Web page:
Ick (?) hello I have a Picasso triggerfish and I just introduced him into my 72 gallon tank with a yellow tang a Percula clown a damsel and a coral beauty angel. He comes out only to eat and then goes back in his cave and hides all day but then I noticed that he had a bad case of ick so I went to the store and asked them what I should do they said that I should try medicating it but I've tried every one and they didn't work but I heard that buying a garlic than mincing it in with the food would take care of it. is that true? do you think it will kill the ick and my fish will live? <Without knowing what particularly you have tried, it is difficult to give you advise on what to attempt now. Please read http://www.wetwebmedia.com/parasiti.htm  and the various FAQ files linked from there. -Steven Pro>

Treating with garlic Mr. Fenner, I would first off like to thank you for a wonderful website, and an excellent book. I just wanted to respond to an article I read on your site (Clown Trigger) it had to do with a recurring white spot on the eye. I have a Niger trigger that was going through the same thing. You suggested trying some fresh garlic in his diet for a few days and that has cleared him up completely. I would have never guessed it. Thanks again, Gavin <Glad to hear of your success, your Triggerfish's improvement. Be chatting my friend. Bob Fenner>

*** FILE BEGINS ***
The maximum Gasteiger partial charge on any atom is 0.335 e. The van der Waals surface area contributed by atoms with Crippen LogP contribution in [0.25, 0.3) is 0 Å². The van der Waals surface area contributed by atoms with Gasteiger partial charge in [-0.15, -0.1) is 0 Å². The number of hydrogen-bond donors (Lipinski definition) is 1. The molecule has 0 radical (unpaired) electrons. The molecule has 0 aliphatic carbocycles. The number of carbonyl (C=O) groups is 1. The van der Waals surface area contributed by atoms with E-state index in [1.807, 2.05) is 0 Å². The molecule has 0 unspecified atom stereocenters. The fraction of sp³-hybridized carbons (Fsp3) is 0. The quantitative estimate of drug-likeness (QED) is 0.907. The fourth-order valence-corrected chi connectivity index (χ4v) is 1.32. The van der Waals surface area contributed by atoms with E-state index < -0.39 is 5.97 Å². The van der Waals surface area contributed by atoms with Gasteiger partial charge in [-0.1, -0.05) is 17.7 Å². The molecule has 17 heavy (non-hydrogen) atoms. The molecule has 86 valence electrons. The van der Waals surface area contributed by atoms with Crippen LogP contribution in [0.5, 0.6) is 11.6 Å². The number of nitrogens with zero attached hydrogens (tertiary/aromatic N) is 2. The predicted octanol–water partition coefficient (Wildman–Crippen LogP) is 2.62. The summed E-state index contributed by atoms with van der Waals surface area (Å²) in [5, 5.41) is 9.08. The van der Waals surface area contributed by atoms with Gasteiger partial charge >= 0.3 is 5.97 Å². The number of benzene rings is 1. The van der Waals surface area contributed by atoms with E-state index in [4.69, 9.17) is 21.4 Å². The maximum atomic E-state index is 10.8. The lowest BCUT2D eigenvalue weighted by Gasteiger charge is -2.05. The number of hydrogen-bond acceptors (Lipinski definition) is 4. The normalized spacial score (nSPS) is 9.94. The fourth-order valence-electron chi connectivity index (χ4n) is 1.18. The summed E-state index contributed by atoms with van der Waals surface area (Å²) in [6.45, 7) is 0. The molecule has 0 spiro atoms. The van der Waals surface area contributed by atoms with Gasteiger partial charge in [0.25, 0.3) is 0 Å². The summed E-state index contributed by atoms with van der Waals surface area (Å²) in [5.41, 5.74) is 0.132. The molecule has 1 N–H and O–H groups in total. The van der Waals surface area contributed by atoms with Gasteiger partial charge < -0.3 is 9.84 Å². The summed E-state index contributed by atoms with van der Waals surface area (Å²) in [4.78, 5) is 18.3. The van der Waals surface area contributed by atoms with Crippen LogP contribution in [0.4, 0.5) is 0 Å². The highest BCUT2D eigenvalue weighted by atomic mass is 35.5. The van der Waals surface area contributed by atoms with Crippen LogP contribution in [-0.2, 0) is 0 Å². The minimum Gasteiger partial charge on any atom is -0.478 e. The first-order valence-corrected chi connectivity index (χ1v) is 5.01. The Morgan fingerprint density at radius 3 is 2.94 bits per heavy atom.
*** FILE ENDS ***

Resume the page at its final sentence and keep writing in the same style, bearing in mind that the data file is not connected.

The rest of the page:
Parasite treatment Hello Bob, I have been unable to find information on wet web media that specifically answers my query. <Ahh, good... thought I had a few more years of work there...> I recently acquired a tiny Huma trigger. While in quarantine it developed several white spots on the tail and fins. I immediately began treatment with copper, sea cure. After four days, the spots have diminished in the original locations but several new ones have appeared. Is this to be expected until further along in the treatment or is it evidence that the treatment is not working? I have recently been through a bout of the same that took every fish in the system, so really want to beat it this time. <I understand... and would take a "non-treatment" course in this matter... likely this is not some sort of parasite... per se... and will be "self curing"... I would try just try to keep the specimen stable, perhaps feed it food that has been soaked in a vitamin prep. (Selcon is a good choice), and maybe utilize a biological cleaner... but unless these spots become much more numerous, or the fish seems to be laboring under their influence, I would not utilize copper, other chemical treatments for now> It is a pleasure and privilege to be able to communicate with you directly. thanks, Steve Browne, <A pleasure for me as well my friend. Bob Fenner>